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Rodney Williams In The Booth

Rodney Williams In The Booth

Note: The following appears in the November issue of Orange: The Experience. For full access to all of the publication’s content, join IPTAY today by calling 864-656-2115.

By Don Munson // Athletic Communications

One of the greatest things about my job is the people I get to work with, and the guy I share the radio booth with each Saturday in the fall is one of the best.

Rodney Williams needs no introduction to the Clemson football family. Just say his name and, if you are a Tiger fan over the age of 30, visions of winning come to mind. I will get to his numbers as a Clemson quarterback in a moment, but let me tell you about the person first.

This is actually my second go-around with Rodney. When I first started covering Clemson football back in 1994 as host of the pregame, halftime and Fifth Quarter Show, he was handling sideline duties on the radio broadcasts. The man who will always be the “Voice of the Tigers,” Jim Phillips, had former Tiger quarterback Mike Eppley in the booth with him.

For six years, I had the pleasure of getting to know Rodney and listening to his stories about his playing days, but the Rodney then was a little different than the Rodney today.

The Rodney Williams I knew from 1994-00 was what I call the young Rodney. He was just beginning to learn his way in the world. The Rodney Williams I work with today is a tremendously successful businessman, husband and father. It is the husband and father aspect about him that I admire the most.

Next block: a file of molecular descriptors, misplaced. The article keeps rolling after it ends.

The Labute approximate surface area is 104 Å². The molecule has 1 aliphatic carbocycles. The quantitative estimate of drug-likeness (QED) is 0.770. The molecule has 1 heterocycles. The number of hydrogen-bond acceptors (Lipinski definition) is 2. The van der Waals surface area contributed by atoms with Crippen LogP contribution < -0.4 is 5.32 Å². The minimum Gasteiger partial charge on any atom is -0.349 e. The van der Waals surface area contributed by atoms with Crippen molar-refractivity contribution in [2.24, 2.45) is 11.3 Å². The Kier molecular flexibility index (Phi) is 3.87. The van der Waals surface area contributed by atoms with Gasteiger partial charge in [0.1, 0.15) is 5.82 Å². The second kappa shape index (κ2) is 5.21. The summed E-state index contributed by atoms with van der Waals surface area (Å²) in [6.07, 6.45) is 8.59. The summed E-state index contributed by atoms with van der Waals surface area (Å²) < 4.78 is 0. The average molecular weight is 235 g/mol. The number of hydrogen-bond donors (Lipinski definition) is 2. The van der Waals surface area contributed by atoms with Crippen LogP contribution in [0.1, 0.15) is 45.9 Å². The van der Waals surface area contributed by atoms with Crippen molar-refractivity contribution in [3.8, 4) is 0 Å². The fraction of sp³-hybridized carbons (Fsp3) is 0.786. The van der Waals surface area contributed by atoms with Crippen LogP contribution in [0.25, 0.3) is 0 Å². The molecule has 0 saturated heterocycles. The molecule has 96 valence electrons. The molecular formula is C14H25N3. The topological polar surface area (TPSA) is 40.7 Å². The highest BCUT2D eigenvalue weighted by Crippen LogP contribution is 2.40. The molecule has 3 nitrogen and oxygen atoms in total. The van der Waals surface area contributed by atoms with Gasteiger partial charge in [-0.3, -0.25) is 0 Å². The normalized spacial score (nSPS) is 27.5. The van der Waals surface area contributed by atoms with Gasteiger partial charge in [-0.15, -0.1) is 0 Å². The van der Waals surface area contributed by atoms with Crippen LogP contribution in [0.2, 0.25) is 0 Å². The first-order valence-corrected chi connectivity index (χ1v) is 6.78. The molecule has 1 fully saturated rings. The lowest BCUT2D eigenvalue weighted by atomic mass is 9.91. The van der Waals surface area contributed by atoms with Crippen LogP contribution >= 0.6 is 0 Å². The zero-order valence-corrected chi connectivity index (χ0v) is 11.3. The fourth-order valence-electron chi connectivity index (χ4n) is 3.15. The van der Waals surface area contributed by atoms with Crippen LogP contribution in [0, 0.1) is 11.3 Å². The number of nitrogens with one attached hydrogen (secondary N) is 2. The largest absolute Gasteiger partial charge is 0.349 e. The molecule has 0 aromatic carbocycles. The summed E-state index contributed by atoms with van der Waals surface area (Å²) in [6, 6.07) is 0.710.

I cannot tell you how many times over the last year and a half that we have been broadcasting together that I have seen him put his girls before everyone and anything. As a husband and father myself, that is the way it is supposed to work.

Rodney very much has a servant heart. These are things he will not be very happy with me sharing with everyone, but the truth is the truth. It is not just with his family that he is this way, it is with just about everyone he comes in contact with.

Recently during the horrific flooding that hit the midlands to the coast of South Carolina, he wasted little time in getting to the Columbia area to help with friends and employees. He was there not only to lend a working man’s back, but also as a shoulder to lean on, as many saw what they had worked for all their lives become engulfed in the flood waters.

And even though the waters have receded, you can count on the fact that he will return to help folks put their lives back together. Saturdays when we are broadcasting games together is when I get to see Rodney in his real element. It is easy for me to see the joy he still gets from Clemson football, and I believe that comes over the airwaves.

Rodney is definitely a fan and a big Tiger booster, but being a former player, he knows the wins do not come easy. When you look at his numbers from his playing days, you understand why. He is still holds the school record for starts as a quarterback (44). Of those 44 starts, he won 32 times, tying him for most career wins as a starting quarterback with Tajh Boyd.

Rodney is also seventh on the list for total offense with 5,510 yards, ahead of such names as C.J. Spiller, Homer Jordan, Raymond Priester and James Davis. He also holds the No. 7 spot in career passing yards with 4,647 with names like Steve Fuller, Brandon Streeter and Eppley looking up at him.

He led the Tigers to 10 fourth-quarter wins during his career, including his last game against Oklahoma in the Citrus Bowl on Jan. 2, 1989.

Charles Swindoll is quoted as saying, “I cannot even imagine where I would be today were it not for that handful of friends who have given me a heart full of joy. Let’s face it, friends make life a lot more fun.”

Rodney Williams makes what I do a lot more fun, and it is a privilege to call him a friend.

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